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Taylor Wimpey encouraged by 'robust' housing market despite slight sales dip

Published 14/11/2016

Taylor Wimpey said its total order book was ahead of last year at £2.3 billion
Taylor Wimpey said its total order book was ahead of last year at £2.3 billion

Taylor Wimpey said the housing market had been "robust" since the Brexit vote despite seeing a rise in cancellations and a slight fall in sales.

The FTSE 100 housebuilder said trading was "resilient" as it sold 0.70 homes per site per week in the second half of the year to date, down from 0.74 over the period last year.

Cancellation rates also ticked up to 13% for the year to November 14, compared with 11% in 2015.

However, the High Wycombe-based firm said its total order book was ahead of last year at £2.3 billion, compared with £2.1 billion to the week ending November 1 2015.

Chief executive Pete Redfern said autumn trading had been strong, with "good levels" of customer confidence.

"While there remains some uncertainty following the UK's vote to leave the European Union, we are encouraged to see that the housing market has remained robust and trading has remained resilient.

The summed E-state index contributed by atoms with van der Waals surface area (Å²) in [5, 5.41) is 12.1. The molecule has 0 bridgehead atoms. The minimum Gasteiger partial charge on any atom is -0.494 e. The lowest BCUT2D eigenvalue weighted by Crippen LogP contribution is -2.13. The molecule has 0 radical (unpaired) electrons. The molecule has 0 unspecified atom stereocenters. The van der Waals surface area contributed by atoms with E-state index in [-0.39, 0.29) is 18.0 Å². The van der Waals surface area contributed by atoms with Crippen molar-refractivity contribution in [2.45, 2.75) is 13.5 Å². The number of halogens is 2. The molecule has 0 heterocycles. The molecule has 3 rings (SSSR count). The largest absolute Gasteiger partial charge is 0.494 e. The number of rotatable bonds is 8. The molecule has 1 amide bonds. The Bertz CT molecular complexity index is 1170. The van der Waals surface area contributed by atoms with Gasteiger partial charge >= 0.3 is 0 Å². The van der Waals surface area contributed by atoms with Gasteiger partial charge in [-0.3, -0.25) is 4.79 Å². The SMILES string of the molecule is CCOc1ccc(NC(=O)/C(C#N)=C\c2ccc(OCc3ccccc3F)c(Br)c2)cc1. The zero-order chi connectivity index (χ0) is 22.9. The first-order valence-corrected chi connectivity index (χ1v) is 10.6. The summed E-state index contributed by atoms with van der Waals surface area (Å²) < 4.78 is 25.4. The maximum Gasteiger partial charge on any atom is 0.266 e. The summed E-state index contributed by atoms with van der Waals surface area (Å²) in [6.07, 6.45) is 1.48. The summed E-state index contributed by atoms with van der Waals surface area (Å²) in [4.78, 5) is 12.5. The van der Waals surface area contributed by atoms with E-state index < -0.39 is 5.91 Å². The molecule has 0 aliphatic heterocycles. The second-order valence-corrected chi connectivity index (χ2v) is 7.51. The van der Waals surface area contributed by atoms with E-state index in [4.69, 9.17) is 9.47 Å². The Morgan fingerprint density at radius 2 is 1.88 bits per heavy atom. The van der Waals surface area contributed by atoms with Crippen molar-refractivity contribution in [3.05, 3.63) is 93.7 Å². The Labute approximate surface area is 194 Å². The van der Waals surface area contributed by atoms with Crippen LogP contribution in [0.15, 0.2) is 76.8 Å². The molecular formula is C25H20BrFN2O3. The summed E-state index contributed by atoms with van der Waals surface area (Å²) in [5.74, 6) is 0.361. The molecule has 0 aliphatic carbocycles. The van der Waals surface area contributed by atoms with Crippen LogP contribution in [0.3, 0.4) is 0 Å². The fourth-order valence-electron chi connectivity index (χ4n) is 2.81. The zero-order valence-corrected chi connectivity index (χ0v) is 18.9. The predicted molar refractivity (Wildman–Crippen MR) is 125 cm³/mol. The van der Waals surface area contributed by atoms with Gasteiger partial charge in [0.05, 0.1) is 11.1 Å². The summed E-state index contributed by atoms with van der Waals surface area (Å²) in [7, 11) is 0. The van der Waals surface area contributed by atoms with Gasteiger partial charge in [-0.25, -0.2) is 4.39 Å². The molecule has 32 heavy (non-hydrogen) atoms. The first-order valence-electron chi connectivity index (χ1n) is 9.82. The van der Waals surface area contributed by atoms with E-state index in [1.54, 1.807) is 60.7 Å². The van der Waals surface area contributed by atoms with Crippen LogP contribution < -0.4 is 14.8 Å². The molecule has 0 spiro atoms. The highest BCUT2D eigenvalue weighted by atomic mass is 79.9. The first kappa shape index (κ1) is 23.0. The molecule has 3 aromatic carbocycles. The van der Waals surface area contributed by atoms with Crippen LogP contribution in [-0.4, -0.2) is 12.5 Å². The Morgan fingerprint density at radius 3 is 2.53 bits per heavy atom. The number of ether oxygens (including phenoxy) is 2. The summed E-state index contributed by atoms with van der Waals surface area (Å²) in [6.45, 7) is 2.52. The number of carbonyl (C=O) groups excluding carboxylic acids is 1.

"We have a strong order book position for 2016 and going into 2017, and we will maintain our focus on delivering our medium-term targets."

The firm said trading in the capital remained positive, but there were parts of central London - zones 1 and 2 - where prices had "softened slightly" at the upper end of the market.

It also warned that building costs were set to pick up by 3% to 4% this year, as the supply of skilled workers fails to keep pace with the demand for new homes.

It said net cash would come in at around £360 million for 2016, up from £223.3 million to the end of December last year.

Nicholas Hyett, equity analyst at Hargreaves Lansdown, said the EU referendum result had not dampened the appetite for home ownership in the UK.

"We don't think much has changed in the housing market since the referendum, yet.

"Brits still want to own homes, whether in or out of the EU, and the UK still faces a major housing shortage.

"That should support demand for housing in the long run. At the moment interest rates look set to stay lower for longer, supporting mortgage affordability.

"If that continues to be the case, the housebuilders should be able to deliver the hefty shareholder returns they have planned."

Investors punished housebuilders in the wake of the EU referendum result, with Taylor Wimpey dropping more than 29% on June 24.

The firm's share price still remains 22% below its pre-Brexit vote level.

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